inserting an inner support member through an open proximal end of said outer tubular member; and
filling the outer tubular member with cementious material thereby securing the inner support member within the outer tubular member.
2. A method, as claimed in claim 1
, further comprising the steps of:
prior to said loading step, forming openings in said outer tubular member; and
after said filling step, further filling the outer tubular member with cementious material thereby forcing said cementious material through said openings to form external stabilizing features.
The present invention relates generally to subsurface supports placed in the ground, and more particularly, to a method and apparatus for creating a soil or rock subsurface support that can be used in multiple ways to include support for excavations as a passive soil nail in tension, bending and/or shear, support to stabilize sloping terrain as a tieback in tension, support for an above ground structure as a micropile in compression and/or shear, or support for an above ground structure as an anchor in tension.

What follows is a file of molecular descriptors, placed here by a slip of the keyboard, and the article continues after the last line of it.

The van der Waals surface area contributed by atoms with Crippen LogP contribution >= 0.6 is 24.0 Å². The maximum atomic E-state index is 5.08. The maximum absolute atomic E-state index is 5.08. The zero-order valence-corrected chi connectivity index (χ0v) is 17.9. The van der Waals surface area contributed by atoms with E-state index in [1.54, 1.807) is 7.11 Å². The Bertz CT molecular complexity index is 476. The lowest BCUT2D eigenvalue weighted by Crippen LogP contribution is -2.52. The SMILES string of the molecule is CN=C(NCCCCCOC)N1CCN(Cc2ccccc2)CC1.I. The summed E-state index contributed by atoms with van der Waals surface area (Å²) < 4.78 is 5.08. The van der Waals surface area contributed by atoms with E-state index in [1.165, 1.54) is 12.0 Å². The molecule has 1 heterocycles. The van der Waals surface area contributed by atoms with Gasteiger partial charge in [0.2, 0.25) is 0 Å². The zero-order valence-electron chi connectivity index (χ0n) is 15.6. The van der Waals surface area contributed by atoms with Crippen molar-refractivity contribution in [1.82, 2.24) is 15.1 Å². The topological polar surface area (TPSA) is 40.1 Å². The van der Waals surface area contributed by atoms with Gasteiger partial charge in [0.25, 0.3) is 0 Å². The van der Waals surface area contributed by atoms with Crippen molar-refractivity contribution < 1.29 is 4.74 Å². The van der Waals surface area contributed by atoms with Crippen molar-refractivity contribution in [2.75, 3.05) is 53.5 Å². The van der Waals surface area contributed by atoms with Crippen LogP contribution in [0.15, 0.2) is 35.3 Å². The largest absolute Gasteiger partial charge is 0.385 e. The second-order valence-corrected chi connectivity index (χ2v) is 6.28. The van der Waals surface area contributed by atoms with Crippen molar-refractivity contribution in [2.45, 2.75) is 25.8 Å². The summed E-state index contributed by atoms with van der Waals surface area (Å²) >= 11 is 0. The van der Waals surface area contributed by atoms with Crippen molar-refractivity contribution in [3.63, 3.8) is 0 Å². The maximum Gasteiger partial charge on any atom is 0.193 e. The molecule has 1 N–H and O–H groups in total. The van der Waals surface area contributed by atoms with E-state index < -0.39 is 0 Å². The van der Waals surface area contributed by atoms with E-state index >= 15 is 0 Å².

BACKGROUND OF THE INVENTION
In the construction of buildings, bridges, and other man-made structures, it is well known to place passive supports such as footers, piles, and other subsurface supports for supporting such man-made structures. These types of supports are passive because the earth around the subsurface support must first shift or move to mobilize the available tensile, bending, or shear capacities.
One particular problem associated with subsurface supports which may be made of iron, steel, or other metals is that over time, corrosion takes place which ultimately degrades the ability of the support to provide designed support for an overlying structure.